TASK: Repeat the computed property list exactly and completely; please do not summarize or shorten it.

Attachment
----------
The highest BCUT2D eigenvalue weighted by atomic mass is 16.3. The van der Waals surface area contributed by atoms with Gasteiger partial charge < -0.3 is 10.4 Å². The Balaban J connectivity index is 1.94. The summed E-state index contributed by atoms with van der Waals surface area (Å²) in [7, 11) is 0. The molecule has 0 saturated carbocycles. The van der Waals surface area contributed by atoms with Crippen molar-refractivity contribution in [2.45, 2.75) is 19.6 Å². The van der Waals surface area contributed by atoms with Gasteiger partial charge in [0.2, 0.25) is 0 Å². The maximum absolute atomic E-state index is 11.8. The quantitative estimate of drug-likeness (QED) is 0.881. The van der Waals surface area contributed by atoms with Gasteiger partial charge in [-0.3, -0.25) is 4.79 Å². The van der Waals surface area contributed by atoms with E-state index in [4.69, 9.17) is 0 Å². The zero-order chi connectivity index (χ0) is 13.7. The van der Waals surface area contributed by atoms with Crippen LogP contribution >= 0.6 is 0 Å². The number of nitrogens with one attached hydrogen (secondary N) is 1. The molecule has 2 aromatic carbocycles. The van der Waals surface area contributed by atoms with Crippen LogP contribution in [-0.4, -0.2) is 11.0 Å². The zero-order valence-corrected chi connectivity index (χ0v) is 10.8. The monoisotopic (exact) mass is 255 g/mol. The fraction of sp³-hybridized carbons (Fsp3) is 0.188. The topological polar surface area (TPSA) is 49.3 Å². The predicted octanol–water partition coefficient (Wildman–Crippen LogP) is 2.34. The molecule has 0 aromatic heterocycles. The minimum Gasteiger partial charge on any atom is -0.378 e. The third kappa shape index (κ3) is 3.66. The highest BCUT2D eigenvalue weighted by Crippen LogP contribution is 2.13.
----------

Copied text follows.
The highest BCUT2D eigenvalue weighted by atomic mass is 16.3. The van der Waals surface area contributed by atoms with Gasteiger partial charge < -0.3 is 10.4 Å². The Balaban J connectivity index is 1.94. The summed E-state index contributed by atoms with van der Waals surface area (Å²) in [7, 11) is 0. The molecule has 0 saturated carbocycles. The van der Waals surface area contributed by atoms with Crippen molar-refractivity contribution in [2.45, 2.75) is 19.6 Å². The van der Waals surface area contributed by atoms with Gasteiger partial charge in [0.2, 0.25) is 0 Å². The maximum absolute atomic E-state index is 11.8. The quantitative estimate of drug-likeness (QED) is 0.881. The van der Waals surface area contributed by atoms with Gasteiger partial charge in [-0.3, -0.25) is 4.79 Å². The van der Waals surface area contributed by atoms with E-state index in [4.69, 9.17) is 0 Å². The zero-order chi connectivity index (χ0) is 13.7. The van der Waals surface area contributed by atoms with Crippen LogP contribution >= 0.6 is 0 Å². The number of nitrogens with one attached hydrogen (secondary N) is 1. The molecule has 2 aromatic carbocycles. The van der Waals surface area contributed by atoms with Crippen LogP contribution in [-0.4, -0.2) is 11.0 Å². The zero-order valence-corrected chi connectivity index (χ0v) is 10.8. The monoisotopic (exact) mass is 255 g/mol. The fraction of sp³-hybridized carbons (Fsp3) is 0.188. The topological polar surface area (TPSA) is 49.3 Å². The predicted octanol–water partition coefficient (Wildman–Crippen LogP) is 2.34. The molecule has 0 aromatic heterocycles. The minimum Gasteiger partial charge on any atom is -0.378 e. The third kappa shape index (κ3) is 3.66. The highest BCUT2D eigenvalue weighted by Crippen LogP contribution is 2.13.